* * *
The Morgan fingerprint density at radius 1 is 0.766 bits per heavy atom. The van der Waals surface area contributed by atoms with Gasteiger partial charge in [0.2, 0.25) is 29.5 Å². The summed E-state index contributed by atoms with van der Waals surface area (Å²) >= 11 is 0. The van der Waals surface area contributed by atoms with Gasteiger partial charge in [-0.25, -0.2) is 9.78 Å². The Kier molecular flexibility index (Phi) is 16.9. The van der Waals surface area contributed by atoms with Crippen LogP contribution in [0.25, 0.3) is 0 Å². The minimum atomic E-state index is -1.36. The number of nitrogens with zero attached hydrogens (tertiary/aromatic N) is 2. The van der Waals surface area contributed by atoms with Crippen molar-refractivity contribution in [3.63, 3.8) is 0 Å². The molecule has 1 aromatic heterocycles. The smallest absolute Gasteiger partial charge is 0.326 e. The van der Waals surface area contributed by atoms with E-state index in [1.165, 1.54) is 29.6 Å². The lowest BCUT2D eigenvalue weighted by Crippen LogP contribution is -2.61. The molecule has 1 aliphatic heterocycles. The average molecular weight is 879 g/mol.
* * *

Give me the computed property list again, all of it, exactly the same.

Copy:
The Morgan fingerprint density at radius 1 is 0.766 bits per heavy atom. The van der Waals surface area contributed by atoms with Gasteiger partial charge in [0.2, 0.25) is 29.5 Å². The summed E-state index contributed by atoms with van der Waals surface area (Å²) >= 11 is 0. The van der Waals surface area contributed by atoms with Gasteiger partial charge in [-0.25, -0.2) is 9.78 Å². The Kier molecular flexibility index (Phi) is 16.9. The van der Waals surface area contributed by atoms with Crippen LogP contribution in [0.25, 0.3) is 0 Å². The minimum atomic E-state index is -1.36. The number of nitrogens with zero attached hydrogens (tertiary/aromatic N) is 2. The van der Waals surface area contributed by atoms with Crippen molar-refractivity contribution in [3.63, 3.8) is 0 Å². The molecule has 1 aromatic heterocycles. The smallest absolute Gasteiger partial charge is 0.326 e. The van der Waals surface area contributed by atoms with E-state index in [1.165, 1.54) is 29.6 Å². The lowest BCUT2D eigenvalue weighted by Crippen LogP contribution is -2.61. The molecule has 1 aliphatic heterocycles. The average molecular weight is 879 g/mol.